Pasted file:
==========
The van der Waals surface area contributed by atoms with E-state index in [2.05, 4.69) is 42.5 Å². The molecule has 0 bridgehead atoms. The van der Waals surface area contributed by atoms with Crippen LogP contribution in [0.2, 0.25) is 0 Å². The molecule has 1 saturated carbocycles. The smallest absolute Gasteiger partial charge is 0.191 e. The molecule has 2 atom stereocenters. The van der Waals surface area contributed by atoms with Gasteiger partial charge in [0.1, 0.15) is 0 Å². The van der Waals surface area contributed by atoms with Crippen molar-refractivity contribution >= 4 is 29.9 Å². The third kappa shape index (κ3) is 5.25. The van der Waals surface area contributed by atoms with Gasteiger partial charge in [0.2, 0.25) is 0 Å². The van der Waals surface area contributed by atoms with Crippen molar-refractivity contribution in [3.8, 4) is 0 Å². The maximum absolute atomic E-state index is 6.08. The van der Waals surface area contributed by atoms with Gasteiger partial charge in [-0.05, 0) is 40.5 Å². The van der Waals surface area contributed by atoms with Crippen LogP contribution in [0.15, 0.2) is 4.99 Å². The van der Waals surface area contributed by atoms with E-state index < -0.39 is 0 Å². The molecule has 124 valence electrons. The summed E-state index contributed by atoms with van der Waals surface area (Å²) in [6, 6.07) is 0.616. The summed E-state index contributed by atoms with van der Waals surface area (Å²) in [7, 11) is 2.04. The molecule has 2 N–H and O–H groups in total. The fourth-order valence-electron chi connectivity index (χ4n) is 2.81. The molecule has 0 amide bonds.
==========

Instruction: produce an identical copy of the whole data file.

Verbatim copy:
The van der Waals surface area contributed by atoms with E-state index in [2.05, 4.69) is 42.5 Å². The molecule has 0 bridgehead atoms. The van der Waals surface area contributed by atoms with Crippen LogP contribution in [0.2, 0.25) is 0 Å². The molecule has 1 saturated carbocycles. The smallest absolute Gasteiger partial charge is 0.191 e. The molecule has 2 atom stereocenters. The van der Waals surface area contributed by atoms with Gasteiger partial charge in [0.1, 0.15) is 0 Å². The van der Waals surface area contributed by atoms with Crippen molar-refractivity contribution >= 4 is 29.9 Å². The third kappa shape index (κ3) is 5.25. The van der Waals surface area contributed by atoms with Gasteiger partial charge in [0.2, 0.25) is 0 Å². The van der Waals surface area contributed by atoms with Crippen molar-refractivity contribution in [3.8, 4) is 0 Å². The maximum absolute atomic E-state index is 6.08. The van der Waals surface area contributed by atoms with Gasteiger partial charge in [-0.05, 0) is 40.5 Å². The van der Waals surface area contributed by atoms with Crippen LogP contribution in [0.15, 0.2) is 4.99 Å². The van der Waals surface area contributed by atoms with E-state index < -0.39 is 0 Å². The molecule has 124 valence electrons. The summed E-state index contributed by atoms with van der Waals surface area (Å²) in [6, 6.07) is 0.616. The summed E-state index contributed by atoms with van der Waals surface area (Å²) in [7, 11) is 2.04. The molecule has 2 N–H and O–H groups in total. The fourth-order valence-electron chi connectivity index (χ4n) is 2.81. The molecule has 0 amide bonds.